July 10, 2017 – Pied Harrier (Circus melanoleucos)

These harriers breed in Siberia, Mongolia, northeastern China, North Korea, and northern Myanmar, wintering in parts of South and Southeast Asia. Their diet is mainly small mammals such as voles, mice, and shrews, along with some small birds, frogs, lizards, and insects. They build their nests on the ground in grass or low shrubs from grasses, reeds, and weeds. Females do most of the incubation, which takes over a month. Both parents feed the chicks.


June 2, 2017 – Black Caracara (Daptrius ater)

These caracaras are found in northern central South America. Omnivores, they eat carrion, frogs, fish, birds, mammals, insects, and sometimes fruits. They also occasionally pick ticks from deer and tapirs. Spending much of their time alone, in pairs, or in small groups, they are often seen on exposed perches. They build their small nests from sticks in the crowns of trees. Their eggs hatch after about a month of incubation.


May 17, 2017 – Black-and-white Hawk-eagle (Spizaetus melanoleucus, formerly Spizastur melanoleucus)

These hawk-eagles are found in a variety of forested habitats in Mexico, Central America, and eastern and central South America. Their diet is made up of small mammals, reptiles, amphibians, and other birds, including toucans and falcons. Generally solitary, they fly near the forest canopy, dropping down onto their prey from above. Due to their low population density, individuals are uncommon in their large range and are threatened by habitat loss, though they are classified as a species of Least Concern by the IUCN. Little is known about their breeding habits, but a stick nest, placed high in a tree, has been observed.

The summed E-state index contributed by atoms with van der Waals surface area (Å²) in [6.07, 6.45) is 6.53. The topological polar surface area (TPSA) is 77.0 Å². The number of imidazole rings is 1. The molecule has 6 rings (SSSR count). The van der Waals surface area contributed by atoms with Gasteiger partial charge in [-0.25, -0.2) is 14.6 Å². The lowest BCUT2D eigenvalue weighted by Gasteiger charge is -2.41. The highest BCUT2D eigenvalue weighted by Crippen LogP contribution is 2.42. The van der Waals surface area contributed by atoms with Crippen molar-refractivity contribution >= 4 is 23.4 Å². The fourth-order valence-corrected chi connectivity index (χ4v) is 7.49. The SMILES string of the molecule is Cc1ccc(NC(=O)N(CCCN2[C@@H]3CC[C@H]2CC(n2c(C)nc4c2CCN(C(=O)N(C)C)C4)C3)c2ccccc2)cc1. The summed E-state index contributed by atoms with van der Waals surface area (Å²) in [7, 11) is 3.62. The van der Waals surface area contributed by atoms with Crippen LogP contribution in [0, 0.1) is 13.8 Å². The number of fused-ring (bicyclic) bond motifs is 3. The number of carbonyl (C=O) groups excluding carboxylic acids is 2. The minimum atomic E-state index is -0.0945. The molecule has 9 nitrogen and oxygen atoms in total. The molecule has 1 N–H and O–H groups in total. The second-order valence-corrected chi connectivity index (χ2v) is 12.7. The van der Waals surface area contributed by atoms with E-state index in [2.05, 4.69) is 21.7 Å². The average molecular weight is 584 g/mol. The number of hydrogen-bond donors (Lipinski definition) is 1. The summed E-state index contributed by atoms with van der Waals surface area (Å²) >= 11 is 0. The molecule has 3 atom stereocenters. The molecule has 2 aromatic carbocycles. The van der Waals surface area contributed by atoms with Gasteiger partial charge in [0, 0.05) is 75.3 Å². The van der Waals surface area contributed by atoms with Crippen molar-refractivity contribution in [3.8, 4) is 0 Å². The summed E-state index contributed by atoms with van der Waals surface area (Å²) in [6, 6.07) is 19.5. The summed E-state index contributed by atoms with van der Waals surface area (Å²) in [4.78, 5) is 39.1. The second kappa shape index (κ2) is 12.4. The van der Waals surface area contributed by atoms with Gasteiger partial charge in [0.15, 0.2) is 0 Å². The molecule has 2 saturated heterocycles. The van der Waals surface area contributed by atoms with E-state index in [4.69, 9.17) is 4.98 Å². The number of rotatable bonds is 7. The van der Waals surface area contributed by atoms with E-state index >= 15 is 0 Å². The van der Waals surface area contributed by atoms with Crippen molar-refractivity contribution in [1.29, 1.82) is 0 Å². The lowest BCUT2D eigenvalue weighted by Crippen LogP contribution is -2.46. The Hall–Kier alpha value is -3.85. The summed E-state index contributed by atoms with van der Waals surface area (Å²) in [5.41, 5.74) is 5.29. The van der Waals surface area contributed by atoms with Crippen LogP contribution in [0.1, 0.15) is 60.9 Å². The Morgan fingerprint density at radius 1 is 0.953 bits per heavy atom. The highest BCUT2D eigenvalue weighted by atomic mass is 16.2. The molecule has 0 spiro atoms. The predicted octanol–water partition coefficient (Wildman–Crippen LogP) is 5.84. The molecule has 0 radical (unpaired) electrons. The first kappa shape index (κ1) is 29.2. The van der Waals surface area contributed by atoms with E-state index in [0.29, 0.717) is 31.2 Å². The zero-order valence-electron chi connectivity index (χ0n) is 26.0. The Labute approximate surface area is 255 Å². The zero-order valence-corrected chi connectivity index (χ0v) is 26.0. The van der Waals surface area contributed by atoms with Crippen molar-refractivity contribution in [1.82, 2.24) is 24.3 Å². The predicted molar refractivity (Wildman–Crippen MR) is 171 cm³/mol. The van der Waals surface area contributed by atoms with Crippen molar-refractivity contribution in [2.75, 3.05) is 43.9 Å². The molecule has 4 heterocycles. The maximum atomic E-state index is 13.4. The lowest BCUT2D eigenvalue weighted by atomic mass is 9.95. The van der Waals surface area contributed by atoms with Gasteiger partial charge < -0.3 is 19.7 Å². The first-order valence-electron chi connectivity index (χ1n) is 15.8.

April 25, 2017 – Galapagos Hawk (Buteo galapagoensis) Juvenile

Requested by: @marigoldfaucet

Found only on the Galapagos Islands of Ecuador, these hawks have become extinct on five islands. They prey on invertebrates, small lizards, snakes, and tortoise and sea turtle hatchlings, and also eat carrion and food scraps from humans. Nesting at any time of year, females form groups with several males, breeding with all of them and raising the chicks together in a system known as “cooperative polyandry.” They build nests in low branches or on the ground from grass, bark, leaves, and other materials, reusing them for several years. Classified as Vulnerable by the IUCN, they are at risk due to persecution from humans, competition for food with introduced predators, and their small range.


April 9, 2017 – Pearl Kite (Gampsonyx swainsonii)

These small raptors are found from southern Central America to much of central and eastern South America. They eat mostly lizards, along with other small vertebrates including frogs and birds, and some large insects. Hunting from conspicuous perches, or sometimes from the air, they dive onto their prey. Pairs build insubstantial nests from twigs, high in trees, repairing them with new twigs as the chicks age. Females do most of the incubation, while males bring food to the nest.


April 1, 2017 – Lesser Kestrel (Falco naumanni)

These kestrels are found in Europe and northern Asia, migrating to sub-Saharan Africa for the winter. Their excellent eyesight helps them hunt for small mammals, diving from the air or a perch onto their prey. Social birds, they often travel and roost in large flocks, but tend to migrate singly or in smaller flocks. Nesting in colonies, they lay their eggs in depressions scraped into trees. Females spend more time incubating the eggs and caring for the chicks than males, while the males fight to defend the nesting territory. Though they are classified as a species of Least Concern by the IUCN, they face threats from habitat loss and degradation, reductions in prey due to pesticide contamination, and hunting and egg stealing.


March 8, 2017 – Griffon Vulture, Eurasian Griffon Vulture, or Eurasian Griffon (Gyps fulvus)

Requested by: @zyxyz-xyzzy

These Old World vultures are found in parts of Eurasia, the Middle East, and northern Africa. Their diet is almost entirely carrion from large mammals. In the past they fed on wild animals, such as deer, gazelles, and mountain goats, but in recent years these have been displaced by domestic species. The vultures are now mostly dependent on domesticated mammals, such as cows and sheep, for food. Pairs are monogamous and often stay together for life. They build their nests on cliffs in small colonies usually made up of around 15 to 20 pairs, but sometimes containing as many as 150. Both parents incubate the single egg and care for the chick.